Government urged to revive ethical foreign policy - news from ekklesia

Government urged to revive ethical foreign policy - news from ekklesia

By staff writers
22 Apr 2004

Government urged to revive ethical foreign policy

-22/4/04

Britain needs a campaign to revive its "ethical" foreign policy to soften the blow to its credibility caused by the Iraq war, says a think tank.

Britain should also have accepted the last-minute offer from George Bush to deploy British troops only in reconstruction work in Iraq, according to a study by the Foreign Policy Centre.

The report is an attempt to restate the battered case for ethical foreign policy in the wake of Iraq and Kosovo, and argues that Labour needs to rework the principles of international intervention.

The report warns that British intelligence must regain its independence.

It states; "After failing to get the second UN resolution, Blair should have had the courage to withdraw the British forces but commit heavily to postwar reconstruction providing the US was willing to make concessions to a more inclusive reconstruction process."

It suggests that Britain has also lost credibility for its claims to uphold ethical commitments to internationalism and and multilateralism.

But, says the report, Britain can recapture its reputation by acting as a "moral entrepreneur" and backing a "worthy cause".

When Labour came to power in 1997, the Foreign Secretary Robin Cook pledged an "ethical dimension" to foriegn policy.

Six-and-half years later, Nicholas Wheeler, from the University of Wales, Aberystwyth, and Tim Dunne, from the Exeter University, have tried to judge the government's success in their report, 'Moral Britannia?'

They say the Government has won praise for its intervention in Sierra Leone, setting up the Department for International Development and backing the new International Criminal Court.

But the suspension of sales of Hawk aircraft to Indonesia, which raised fears they would be used for internal repression, came "too late".

"The inescapable conclusion we draw here is that Britain failed to act as an ethical state in its relations with Indonesia because it placed selfish economic advantage prior to human rights concerns," it continues.

The two academics argue that Iraq is a classic of example of where selling arms to authoritarian regimes has come back to haunt governments.

They say the Iraq war showed how the twin foundations of the ethical foreign policy - complying with international rules and trying to improve human rights - can become unstuck.

"The fact that the edifice of the ethical foreign policy was crumbling was graphically illustrated by Robin Cook's departure from government," says the report.

The report suggests Britain could follow Oxfam's suggestion that it campaign for a treaty controlling the spread of small arms.

That would set Britain apart from the US without damaging transatlantic links too much and foster relations with Third World governments and charities, it says.

Government urged to revive ethical foreign policy

-22/4/04

Britain needs a campaign to revive its "ethical" foreign policy to soften the blow to its credibility caused by the Iraq war, says a think tank.

Britain should also have accepted the last-minute offer from George Bush to deploy British troops only in reconstruction work in Iraq, according to a study by the Foreign Policy Centre.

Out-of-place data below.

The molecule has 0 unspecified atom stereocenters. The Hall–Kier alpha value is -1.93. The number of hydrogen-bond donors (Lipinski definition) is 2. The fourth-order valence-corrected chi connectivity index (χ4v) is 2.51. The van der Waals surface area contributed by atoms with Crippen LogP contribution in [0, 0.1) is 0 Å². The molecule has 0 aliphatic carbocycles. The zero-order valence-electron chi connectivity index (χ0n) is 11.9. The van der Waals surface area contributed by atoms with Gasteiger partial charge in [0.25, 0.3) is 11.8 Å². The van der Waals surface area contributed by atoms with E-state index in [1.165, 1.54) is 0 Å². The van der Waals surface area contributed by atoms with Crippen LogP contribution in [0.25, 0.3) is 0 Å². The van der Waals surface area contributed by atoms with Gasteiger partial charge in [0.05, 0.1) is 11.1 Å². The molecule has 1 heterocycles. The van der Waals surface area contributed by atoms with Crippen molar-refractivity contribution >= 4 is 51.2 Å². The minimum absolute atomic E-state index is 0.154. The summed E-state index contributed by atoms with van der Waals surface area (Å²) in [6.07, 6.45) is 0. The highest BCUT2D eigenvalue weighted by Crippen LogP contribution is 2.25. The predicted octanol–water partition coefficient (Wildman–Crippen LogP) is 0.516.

The report is an attempt to restate the battered case for ethical foreign policy in the wake of Iraq and Kosovo, and argues that Labour needs to rework the principles of international intervention.

The report warns that British intelligence must regain its independence.

It states; "After failing to get the second UN resolution, Blair should have had the courage to withdraw the British forces but commit heavily to postwar reconstruction providing the US was willing to make concessions to a more inclusive reconstruction process."

It suggests that Britain has also lost credibility for its claims to uphold ethical commitments to internationalism and and multilateralism.

But, says the report, Britain can recapture its reputation by acting as a "moral entrepreneur" and backing a "worthy cause".

When Labour came to power in 1997, the Foreign Secretary Robin Cook pledged an "ethical dimension" to foriegn policy.

Six-and-half years later, Nicholas Wheeler, from the University of Wales, Aberystwyth, and Tim Dunne, from the Exeter University, have tried to judge the government's success in their report, 'Moral Britannia?'

They say the Government has won praise for its intervention in Sierra Leone, setting up the Department for International Development and backing the new International Criminal Court.

But the suspension of sales of Hawk aircraft to Indonesia, which raised fears they would be used for internal repression, came "too late".

"The inescapable conclusion we draw here is that Britain failed to act as an ethical state in its relations with Indonesia because it placed selfish economic advantage prior to human rights concerns," it continues.

The two academics argue that Iraq is a classic of example of where selling arms to authoritarian regimes has come back to haunt governments.

They say the Iraq war showed how the twin foundations of the ethical foreign policy - complying with international rules and trying to improve human rights - can become unstuck.

"The fact that the edifice of the ethical foreign policy was crumbling was graphically illustrated by Robin Cook's departure from government," says the report.

The report suggests Britain could follow Oxfam's suggestion that it campaign for a treaty controlling the spread of small arms.

That would set Britain apart from the US without damaging transatlantic links too much and foster relations with Third World governments and charities, it says.

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